Mike Forgrave, CPed(C), owner of Mike Forgrave and Associates, headquartered in Kitchner, Ontario, Canada, and a former president of the Pedorthic Footcare Assocation (PFA), agrees that plantar fasciitis is a prevalent foot complaint among pregnant women. He describes the plantar fascia as being similar to the bowstring on a hunting bow. Like the bowstring, the thick and fibrous fascia does not have a lot of stretch-a taut string maintains the curvature of the bow much like the tension of the plantar fascia maintains the arch of the foot. The arch acts like a shock absorber, and the plantar fascia stretches with the ground reaction force of walking and contact force of standing/weight bearing, lengthening the foot, and returning to its previous state once the force is removed. If a woman has a high arch, it means that the plantar fascia is short and tight and does not properly absorb shock, which leads to micro-fiber inflammation, Forgrave explains, as well as a rolling in of the arches. Conversely, if a woman has a low arch, the ground reaction force from walking and contact force from standing/weight bearing will pull on the plantar fascia and elongate the foot, which can also lead to inflammation.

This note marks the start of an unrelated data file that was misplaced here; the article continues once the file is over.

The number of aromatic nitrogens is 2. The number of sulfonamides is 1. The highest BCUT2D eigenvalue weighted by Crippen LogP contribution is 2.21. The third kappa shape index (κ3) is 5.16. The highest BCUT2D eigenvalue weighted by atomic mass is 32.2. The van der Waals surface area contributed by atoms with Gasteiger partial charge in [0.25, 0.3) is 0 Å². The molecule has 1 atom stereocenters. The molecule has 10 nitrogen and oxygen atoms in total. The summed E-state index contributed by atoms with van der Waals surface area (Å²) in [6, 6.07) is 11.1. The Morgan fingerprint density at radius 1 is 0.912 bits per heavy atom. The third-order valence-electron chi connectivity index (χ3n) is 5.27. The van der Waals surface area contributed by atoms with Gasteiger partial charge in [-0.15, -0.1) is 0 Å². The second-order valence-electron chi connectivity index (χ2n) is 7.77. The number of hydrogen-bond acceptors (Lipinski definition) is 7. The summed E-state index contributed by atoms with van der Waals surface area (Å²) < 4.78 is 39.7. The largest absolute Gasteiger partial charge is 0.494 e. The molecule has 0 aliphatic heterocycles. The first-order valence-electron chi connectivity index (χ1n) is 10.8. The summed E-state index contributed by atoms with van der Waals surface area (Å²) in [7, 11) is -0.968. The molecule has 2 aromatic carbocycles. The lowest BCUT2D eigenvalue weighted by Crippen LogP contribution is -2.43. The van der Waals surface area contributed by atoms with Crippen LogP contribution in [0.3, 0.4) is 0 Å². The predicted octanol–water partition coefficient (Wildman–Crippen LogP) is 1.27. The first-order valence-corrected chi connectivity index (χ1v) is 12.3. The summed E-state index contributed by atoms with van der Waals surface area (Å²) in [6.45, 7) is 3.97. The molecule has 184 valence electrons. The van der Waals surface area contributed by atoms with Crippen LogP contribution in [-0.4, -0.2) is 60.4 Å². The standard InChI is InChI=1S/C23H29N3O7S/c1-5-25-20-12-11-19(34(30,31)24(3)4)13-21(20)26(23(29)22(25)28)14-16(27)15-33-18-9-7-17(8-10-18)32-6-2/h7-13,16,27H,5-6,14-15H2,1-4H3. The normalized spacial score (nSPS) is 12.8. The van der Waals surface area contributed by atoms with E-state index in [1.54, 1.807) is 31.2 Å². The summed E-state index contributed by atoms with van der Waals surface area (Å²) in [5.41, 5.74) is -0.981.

Compounding the issue of the elongation of the foot is the hormone relaxin. Relaxin relaxes the ligaments in the pelvis during pregnancy to facilitate the movement of the baby through the birth canal. However, the relaxing effect is not limited to the woman's pelvic structure-all ligaments, including those in the feet, are affected. The loosening of ligaments in the feet causes the foot bones to spread. This is what leads many women to observe that their feet have grown during pregnancy, and while the ligaments will eventually tighten after the pregnancy is over, the feet will not return to their previous size.
Addressing Pregnancy-Related Foot Complaints